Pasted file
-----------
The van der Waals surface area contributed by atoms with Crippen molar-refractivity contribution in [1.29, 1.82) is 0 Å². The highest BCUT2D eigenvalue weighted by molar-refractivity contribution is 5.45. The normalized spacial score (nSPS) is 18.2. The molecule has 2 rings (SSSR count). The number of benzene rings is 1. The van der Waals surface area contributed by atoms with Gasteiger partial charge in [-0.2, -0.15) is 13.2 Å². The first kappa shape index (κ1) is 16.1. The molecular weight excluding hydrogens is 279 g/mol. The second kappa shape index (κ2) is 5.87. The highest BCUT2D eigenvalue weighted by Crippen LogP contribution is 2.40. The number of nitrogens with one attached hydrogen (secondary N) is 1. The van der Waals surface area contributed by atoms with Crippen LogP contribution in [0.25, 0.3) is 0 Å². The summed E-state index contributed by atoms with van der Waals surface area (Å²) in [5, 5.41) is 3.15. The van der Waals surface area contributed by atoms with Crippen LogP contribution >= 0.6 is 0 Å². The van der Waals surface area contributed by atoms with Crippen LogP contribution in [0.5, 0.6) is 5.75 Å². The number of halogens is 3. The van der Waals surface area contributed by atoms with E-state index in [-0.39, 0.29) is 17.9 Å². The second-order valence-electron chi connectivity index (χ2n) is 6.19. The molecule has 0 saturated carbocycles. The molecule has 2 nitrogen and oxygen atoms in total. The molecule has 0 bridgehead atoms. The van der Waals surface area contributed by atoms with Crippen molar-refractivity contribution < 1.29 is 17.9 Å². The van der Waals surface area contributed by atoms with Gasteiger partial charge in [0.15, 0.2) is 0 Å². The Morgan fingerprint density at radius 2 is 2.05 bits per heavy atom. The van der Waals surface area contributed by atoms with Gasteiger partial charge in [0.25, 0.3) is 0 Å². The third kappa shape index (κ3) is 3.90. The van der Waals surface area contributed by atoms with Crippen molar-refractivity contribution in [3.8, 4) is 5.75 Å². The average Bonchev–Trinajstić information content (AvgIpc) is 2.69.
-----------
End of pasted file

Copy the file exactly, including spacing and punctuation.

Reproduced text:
The van der Waals surface area contributed by atoms with Crippen molar-refractivity contribution in [1.29, 1.82) is 0 Å². The highest BCUT2D eigenvalue weighted by molar-refractivity contribution is 5.45. The normalized spacial score (nSPS) is 18.2. The molecule has 2 rings (SSSR count). The number of benzene rings is 1. The van der Waals surface area contributed by atoms with Gasteiger partial charge in [-0.2, -0.15) is 13.2 Å². The first kappa shape index (κ1) is 16.1. The molecular weight excluding hydrogens is 279 g/mol. The second kappa shape index (κ2) is 5.87. The highest BCUT2D eigenvalue weighted by Crippen LogP contribution is 2.40. The number of nitrogens with one attached hydrogen (secondary N) is 1. The van der Waals surface area contributed by atoms with Crippen LogP contribution in [0.25, 0.3) is 0 Å². The summed E-state index contributed by atoms with van der Waals surface area (Å²) in [5, 5.41) is 3.15. The van der Waals surface area contributed by atoms with Crippen LogP contribution >= 0.6 is 0 Å². The van der Waals surface area contributed by atoms with Crippen LogP contribution in [0.5, 0.6) is 5.75 Å². The number of halogens is 3. The van der Waals surface area contributed by atoms with E-state index in [-0.39, 0.29) is 17.9 Å². The second-order valence-electron chi connectivity index (χ2n) is 6.19. The molecule has 0 saturated carbocycles. The molecule has 2 nitrogen and oxygen atoms in total. The molecule has 0 bridgehead atoms. The van der Waals surface area contributed by atoms with Crippen molar-refractivity contribution < 1.29 is 17.9 Å². The van der Waals surface area contributed by atoms with Gasteiger partial charge in [0.15, 0.2) is 0 Å². The Morgan fingerprint density at radius 2 is 2.05 bits per heavy atom. The van der Waals surface area contributed by atoms with Gasteiger partial charge in [0.25, 0.3) is 0 Å². The third kappa shape index (κ3) is 3.90. The van der Waals surface area contributed by atoms with Crippen molar-refractivity contribution in [3.8, 4) is 5.75 Å². The average Bonchev–Trinajstić information content (AvgIpc) is 2.69.